For real global security, put women in their place -- at the negotiating table
The usual approach to terror prevention and conflict resolution hasn't gotten results. It's time we start using our most underutilized, valuable security asset – women. From Northern Ireland to Liberia, women have helped broker peace where military efforts and traditional negotiations failed.
While the current global financial and economic crisis brings many nations to their public-spending knees, military spending continues to increase: 6 percent last year and 49 percent since 2000. In the United States military, expenditures now account for just under half the world total (46.5 percent). It seems fair to ask: What is our goal, and are we getting our money’s worth?Skip to next paragraph
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Approaching terror prevention, conflict resolution, and peacekeeping in the usual way hasn’t yielded much progress. If our objective is creating durable, livable security for citizens here and abroad, we need to start paying attention to our most valuable and underutilized asset: women.
This fall at the United Nations, governments commemorated the 10th anniversary of the first UN Security Council Resolution (UNSCR 1325) that called for the inclusion of women in peace negotiations and post-conflict decisionmaking. Yet few who supported the resolution are calling for celebration. Women comprise over 50 percent of the population worldwide and often more than 75 percent of victims of insecurity. But they have made up only 2.5 percent of those signing peace agreements and 7 percent of those engaged in negotiations over the last 20 years.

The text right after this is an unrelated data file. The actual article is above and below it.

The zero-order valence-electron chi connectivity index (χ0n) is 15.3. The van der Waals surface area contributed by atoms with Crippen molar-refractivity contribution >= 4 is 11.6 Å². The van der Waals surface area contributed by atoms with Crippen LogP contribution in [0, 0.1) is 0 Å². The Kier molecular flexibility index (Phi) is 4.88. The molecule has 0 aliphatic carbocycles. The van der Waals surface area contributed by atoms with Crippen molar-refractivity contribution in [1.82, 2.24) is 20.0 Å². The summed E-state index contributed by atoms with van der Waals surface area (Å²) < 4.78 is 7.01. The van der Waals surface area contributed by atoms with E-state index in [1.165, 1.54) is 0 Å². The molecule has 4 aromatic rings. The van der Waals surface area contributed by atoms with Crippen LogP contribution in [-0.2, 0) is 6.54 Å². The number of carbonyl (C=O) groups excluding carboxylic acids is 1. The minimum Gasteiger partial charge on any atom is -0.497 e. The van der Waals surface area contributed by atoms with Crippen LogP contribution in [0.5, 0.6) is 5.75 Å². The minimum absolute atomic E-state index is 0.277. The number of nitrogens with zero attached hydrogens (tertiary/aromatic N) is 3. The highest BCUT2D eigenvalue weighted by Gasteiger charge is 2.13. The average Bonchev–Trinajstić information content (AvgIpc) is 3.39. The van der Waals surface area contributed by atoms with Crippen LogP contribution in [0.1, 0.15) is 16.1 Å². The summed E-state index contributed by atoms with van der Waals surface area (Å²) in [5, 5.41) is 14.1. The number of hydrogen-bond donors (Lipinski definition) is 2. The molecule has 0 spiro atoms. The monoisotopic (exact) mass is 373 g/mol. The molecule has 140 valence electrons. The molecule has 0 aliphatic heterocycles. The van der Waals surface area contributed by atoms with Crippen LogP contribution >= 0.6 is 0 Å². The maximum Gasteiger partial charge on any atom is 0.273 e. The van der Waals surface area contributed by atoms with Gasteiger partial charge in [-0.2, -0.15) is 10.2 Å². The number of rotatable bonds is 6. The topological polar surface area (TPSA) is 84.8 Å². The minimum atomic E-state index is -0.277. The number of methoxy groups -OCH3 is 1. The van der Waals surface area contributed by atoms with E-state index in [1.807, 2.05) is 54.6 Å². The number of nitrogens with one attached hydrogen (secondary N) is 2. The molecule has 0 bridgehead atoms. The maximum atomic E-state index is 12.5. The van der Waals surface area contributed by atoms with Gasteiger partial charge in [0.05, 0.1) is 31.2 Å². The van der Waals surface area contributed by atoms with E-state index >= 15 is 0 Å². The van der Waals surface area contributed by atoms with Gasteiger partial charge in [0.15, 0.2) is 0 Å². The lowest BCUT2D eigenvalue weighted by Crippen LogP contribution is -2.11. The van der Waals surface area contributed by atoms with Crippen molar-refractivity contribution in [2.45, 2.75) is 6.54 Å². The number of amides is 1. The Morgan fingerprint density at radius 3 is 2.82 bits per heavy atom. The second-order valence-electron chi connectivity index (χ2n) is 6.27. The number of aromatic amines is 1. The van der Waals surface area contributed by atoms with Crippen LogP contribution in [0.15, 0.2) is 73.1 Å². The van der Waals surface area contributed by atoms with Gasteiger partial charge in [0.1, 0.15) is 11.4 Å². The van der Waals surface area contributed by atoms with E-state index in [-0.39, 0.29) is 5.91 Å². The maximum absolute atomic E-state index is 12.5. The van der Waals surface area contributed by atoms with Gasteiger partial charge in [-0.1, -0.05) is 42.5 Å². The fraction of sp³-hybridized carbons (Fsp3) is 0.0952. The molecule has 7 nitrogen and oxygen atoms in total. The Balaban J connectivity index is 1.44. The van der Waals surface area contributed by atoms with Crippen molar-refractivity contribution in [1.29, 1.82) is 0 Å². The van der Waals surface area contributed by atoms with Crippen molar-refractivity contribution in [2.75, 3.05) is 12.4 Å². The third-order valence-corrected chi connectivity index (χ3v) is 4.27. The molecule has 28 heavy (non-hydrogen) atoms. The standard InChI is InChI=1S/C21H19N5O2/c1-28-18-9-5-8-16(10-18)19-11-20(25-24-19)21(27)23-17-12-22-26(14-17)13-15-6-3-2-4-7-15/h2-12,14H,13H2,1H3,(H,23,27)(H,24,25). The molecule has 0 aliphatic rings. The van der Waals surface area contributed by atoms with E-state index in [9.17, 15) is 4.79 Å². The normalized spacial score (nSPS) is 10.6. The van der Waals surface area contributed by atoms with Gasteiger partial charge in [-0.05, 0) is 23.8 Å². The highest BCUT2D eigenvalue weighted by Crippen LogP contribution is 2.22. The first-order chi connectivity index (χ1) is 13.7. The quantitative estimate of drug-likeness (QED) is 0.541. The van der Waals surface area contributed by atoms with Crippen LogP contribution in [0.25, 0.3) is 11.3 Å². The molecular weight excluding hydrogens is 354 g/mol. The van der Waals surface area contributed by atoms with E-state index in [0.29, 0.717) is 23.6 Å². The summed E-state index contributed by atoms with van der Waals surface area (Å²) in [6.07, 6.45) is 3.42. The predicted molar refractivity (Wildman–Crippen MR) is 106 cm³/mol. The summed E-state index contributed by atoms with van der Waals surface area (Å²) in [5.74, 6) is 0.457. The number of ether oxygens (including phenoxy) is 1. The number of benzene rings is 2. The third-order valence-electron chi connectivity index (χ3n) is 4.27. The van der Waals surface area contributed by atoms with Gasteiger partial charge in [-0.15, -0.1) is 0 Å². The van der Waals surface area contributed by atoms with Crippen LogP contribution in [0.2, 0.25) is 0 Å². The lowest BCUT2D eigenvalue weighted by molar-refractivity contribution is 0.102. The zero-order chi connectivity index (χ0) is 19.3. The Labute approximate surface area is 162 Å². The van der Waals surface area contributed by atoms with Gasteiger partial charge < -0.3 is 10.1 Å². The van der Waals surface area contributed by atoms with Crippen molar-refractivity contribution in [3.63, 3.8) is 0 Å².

Women working across boundaries
Wars in Rwanda, Bosnia, and Afghanistan exposed the fact that women are targets, and violence against them is a primary weapon in many conflicts. But those situations also revealed, that in the midst of conflicts, women were quietly working across boundaries to protect communities and overcome hostilities. Unfortunately, the four UN resolutions on women, peace, and security in the last 10 years have had little success in getting these women an official place at security decision-making tables.
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Critics against UNSCR 1325’s full implementation cite local resistance to include women at decision-making tables in deeply patriarchal societies. Even the United Nations was cowed into excluding women from negotiations in Afghanistan under pressure that women would jeopardize a potential peace agreement with the Taliban. But excluding the skills and voices of women under-represents their needs and the interests they represent, in itself jeopardizing a lasting peace.
Furthermore, investment in peace processes is undermined if the peace is not sustained. History has shown that the most sustainable peace is built with the widest stakeholder and community buy-in. In addition to making up 50 percent of the population, women frequently bring firsthand experience of exclusion and offer the perspective of caregivers of their communities. In peace negotiations leading to Northern Ireland’s 1998 Good Friday Agreement, women prioritized the constitutional inclusion of social services crucial to addressing the root causes of social inequality and discontent.